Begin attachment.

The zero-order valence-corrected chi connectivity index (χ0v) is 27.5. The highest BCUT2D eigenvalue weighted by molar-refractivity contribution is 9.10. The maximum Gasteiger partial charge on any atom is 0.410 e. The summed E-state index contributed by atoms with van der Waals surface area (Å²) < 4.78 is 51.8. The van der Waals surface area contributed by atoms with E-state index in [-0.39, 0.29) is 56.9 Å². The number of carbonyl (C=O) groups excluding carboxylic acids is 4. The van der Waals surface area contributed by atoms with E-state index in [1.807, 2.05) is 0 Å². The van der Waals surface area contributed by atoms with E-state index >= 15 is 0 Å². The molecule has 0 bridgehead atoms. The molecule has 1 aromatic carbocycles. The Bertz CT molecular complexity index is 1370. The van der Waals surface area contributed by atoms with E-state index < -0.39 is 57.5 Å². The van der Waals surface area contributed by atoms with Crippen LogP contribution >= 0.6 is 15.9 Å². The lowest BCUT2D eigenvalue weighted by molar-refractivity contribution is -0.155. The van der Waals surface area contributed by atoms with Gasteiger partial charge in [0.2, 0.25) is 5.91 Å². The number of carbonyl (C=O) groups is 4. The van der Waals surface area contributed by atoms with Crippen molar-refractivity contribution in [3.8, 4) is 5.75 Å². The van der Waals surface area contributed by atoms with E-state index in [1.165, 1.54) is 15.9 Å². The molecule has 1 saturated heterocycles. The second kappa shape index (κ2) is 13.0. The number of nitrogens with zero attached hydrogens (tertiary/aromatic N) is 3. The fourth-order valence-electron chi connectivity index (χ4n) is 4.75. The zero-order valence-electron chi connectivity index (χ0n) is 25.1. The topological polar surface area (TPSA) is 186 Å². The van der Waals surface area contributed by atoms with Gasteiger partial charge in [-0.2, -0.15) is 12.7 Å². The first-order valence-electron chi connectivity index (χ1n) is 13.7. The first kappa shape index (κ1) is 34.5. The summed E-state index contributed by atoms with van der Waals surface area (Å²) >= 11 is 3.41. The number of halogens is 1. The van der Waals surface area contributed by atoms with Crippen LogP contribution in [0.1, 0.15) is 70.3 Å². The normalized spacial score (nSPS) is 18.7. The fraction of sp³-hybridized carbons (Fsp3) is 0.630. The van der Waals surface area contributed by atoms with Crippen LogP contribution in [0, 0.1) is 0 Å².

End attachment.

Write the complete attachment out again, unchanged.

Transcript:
The zero-order valence-corrected chi connectivity index (χ0v) is 27.5. The highest BCUT2D eigenvalue weighted by molar-refractivity contribution is 9.10. The maximum Gasteiger partial charge on any atom is 0.410 e. The summed E-state index contributed by atoms with van der Waals surface area (Å²) < 4.78 is 51.8. The van der Waals surface area contributed by atoms with E-state index in [-0.39, 0.29) is 56.9 Å². The number of carbonyl (C=O) groups excluding carboxylic acids is 4. The van der Waals surface area contributed by atoms with E-state index in [1.807, 2.05) is 0 Å². The van der Waals surface area contributed by atoms with E-state index >= 15 is 0 Å². The molecule has 0 bridgehead atoms. The molecule has 1 aromatic carbocycles. The Bertz CT molecular complexity index is 1370. The van der Waals surface area contributed by atoms with E-state index < -0.39 is 57.5 Å². The van der Waals surface area contributed by atoms with Crippen LogP contribution >= 0.6 is 15.9 Å². The lowest BCUT2D eigenvalue weighted by molar-refractivity contribution is -0.155. The van der Waals surface area contributed by atoms with Gasteiger partial charge in [0.2, 0.25) is 5.91 Å². The number of carbonyl (C=O) groups is 4. The van der Waals surface area contributed by atoms with Crippen molar-refractivity contribution in [3.8, 4) is 5.75 Å². The van der Waals surface area contributed by atoms with E-state index in [1.165, 1.54) is 15.9 Å². The molecule has 1 saturated heterocycles. The second kappa shape index (κ2) is 13.0. The number of nitrogens with zero attached hydrogens (tertiary/aromatic N) is 3. The fourth-order valence-electron chi connectivity index (χ4n) is 4.75. The zero-order valence-electron chi connectivity index (χ0n) is 25.1. The topological polar surface area (TPSA) is 186 Å². The van der Waals surface area contributed by atoms with Gasteiger partial charge in [-0.2, -0.15) is 12.7 Å². The first-order valence-electron chi connectivity index (χ1n) is 13.7. The first kappa shape index (κ1) is 34.5. The summed E-state index contributed by atoms with van der Waals surface area (Å²) >= 11 is 3.41. The number of halogens is 1. The van der Waals surface area contributed by atoms with Crippen LogP contribution in [0.1, 0.15) is 70.3 Å². The normalized spacial score (nSPS) is 18.7. The fraction of sp³-hybridized carbons (Fsp3) is 0.630. The van der Waals surface area contributed by atoms with Crippen LogP contribution in [0, 0.1) is 0 Å².